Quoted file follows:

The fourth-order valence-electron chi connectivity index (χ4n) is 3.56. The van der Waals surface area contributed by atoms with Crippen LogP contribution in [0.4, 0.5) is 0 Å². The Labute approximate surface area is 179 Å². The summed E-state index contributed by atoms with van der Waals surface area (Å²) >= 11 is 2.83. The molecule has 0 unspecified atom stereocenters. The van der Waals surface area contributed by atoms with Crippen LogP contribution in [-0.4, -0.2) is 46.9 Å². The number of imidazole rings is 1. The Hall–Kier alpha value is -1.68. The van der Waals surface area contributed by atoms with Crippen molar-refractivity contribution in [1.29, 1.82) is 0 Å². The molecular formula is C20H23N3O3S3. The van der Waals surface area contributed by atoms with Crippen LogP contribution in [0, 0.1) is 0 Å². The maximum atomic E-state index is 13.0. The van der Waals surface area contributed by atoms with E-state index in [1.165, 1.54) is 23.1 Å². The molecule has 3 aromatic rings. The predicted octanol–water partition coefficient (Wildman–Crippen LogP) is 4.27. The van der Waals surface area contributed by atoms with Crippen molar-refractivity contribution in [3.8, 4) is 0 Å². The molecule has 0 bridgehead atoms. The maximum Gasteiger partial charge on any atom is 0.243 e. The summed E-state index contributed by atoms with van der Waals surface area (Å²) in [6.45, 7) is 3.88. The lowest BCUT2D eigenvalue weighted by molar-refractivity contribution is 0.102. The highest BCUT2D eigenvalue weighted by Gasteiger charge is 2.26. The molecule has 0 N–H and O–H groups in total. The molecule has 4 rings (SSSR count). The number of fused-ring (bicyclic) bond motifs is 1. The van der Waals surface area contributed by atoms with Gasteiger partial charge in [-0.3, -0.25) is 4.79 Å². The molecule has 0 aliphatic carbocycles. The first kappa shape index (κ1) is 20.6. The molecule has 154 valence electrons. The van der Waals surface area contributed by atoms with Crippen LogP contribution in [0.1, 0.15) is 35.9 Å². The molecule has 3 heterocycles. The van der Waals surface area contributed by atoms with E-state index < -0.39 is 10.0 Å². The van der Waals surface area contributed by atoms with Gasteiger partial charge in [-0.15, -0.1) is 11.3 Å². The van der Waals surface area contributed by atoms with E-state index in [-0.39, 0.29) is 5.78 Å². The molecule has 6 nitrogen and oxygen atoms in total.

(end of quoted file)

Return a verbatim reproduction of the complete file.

The fourth-order valence-electron chi connectivity index (χ4n) is 3.56. The van der Waals surface area contributed by atoms with Crippen LogP contribution in [0.4, 0.5) is 0 Å². The Labute approximate surface area is 179 Å². The summed E-state index contributed by atoms with van der Waals surface area (Å²) >= 11 is 2.83. The molecule has 0 unspecified atom stereocenters. The van der Waals surface area contributed by atoms with Crippen LogP contribution in [-0.4, -0.2) is 46.9 Å². The number of imidazole rings is 1. The Hall–Kier alpha value is -1.68. The van der Waals surface area contributed by atoms with Crippen molar-refractivity contribution in [1.29, 1.82) is 0 Å². The molecular formula is C20H23N3O3S3. The van der Waals surface area contributed by atoms with Crippen LogP contribution in [0, 0.1) is 0 Å². The maximum atomic E-state index is 13.0. The van der Waals surface area contributed by atoms with E-state index in [1.165, 1.54) is 23.1 Å². The molecule has 3 aromatic rings. The predicted octanol–water partition coefficient (Wildman–Crippen LogP) is 4.27. The van der Waals surface area contributed by atoms with Crippen molar-refractivity contribution in [3.8, 4) is 0 Å². The molecule has 0 bridgehead atoms. The maximum Gasteiger partial charge on any atom is 0.243 e. The summed E-state index contributed by atoms with van der Waals surface area (Å²) in [6.45, 7) is 3.88. The lowest BCUT2D eigenvalue weighted by molar-refractivity contribution is 0.102. The highest BCUT2D eigenvalue weighted by Gasteiger charge is 2.26. The molecule has 0 N–H and O–H groups in total. The molecule has 4 rings (SSSR count). The number of fused-ring (bicyclic) bond motifs is 1. The van der Waals surface area contributed by atoms with Gasteiger partial charge in [-0.3, -0.25) is 4.79 Å². The molecule has 0 aliphatic carbocycles. The first kappa shape index (κ1) is 20.6. The molecule has 154 valence electrons. The van der Waals surface area contributed by atoms with Crippen LogP contribution in [0.1, 0.15) is 35.9 Å². The molecule has 3 heterocycles. The van der Waals surface area contributed by atoms with E-state index < -0.39 is 10.0 Å². The van der Waals surface area contributed by atoms with Gasteiger partial charge in [-0.15, -0.1) is 11.3 Å². The van der Waals surface area contributed by atoms with E-state index in [-0.39, 0.29) is 5.78 Å². The molecule has 6 nitrogen and oxygen atoms in total.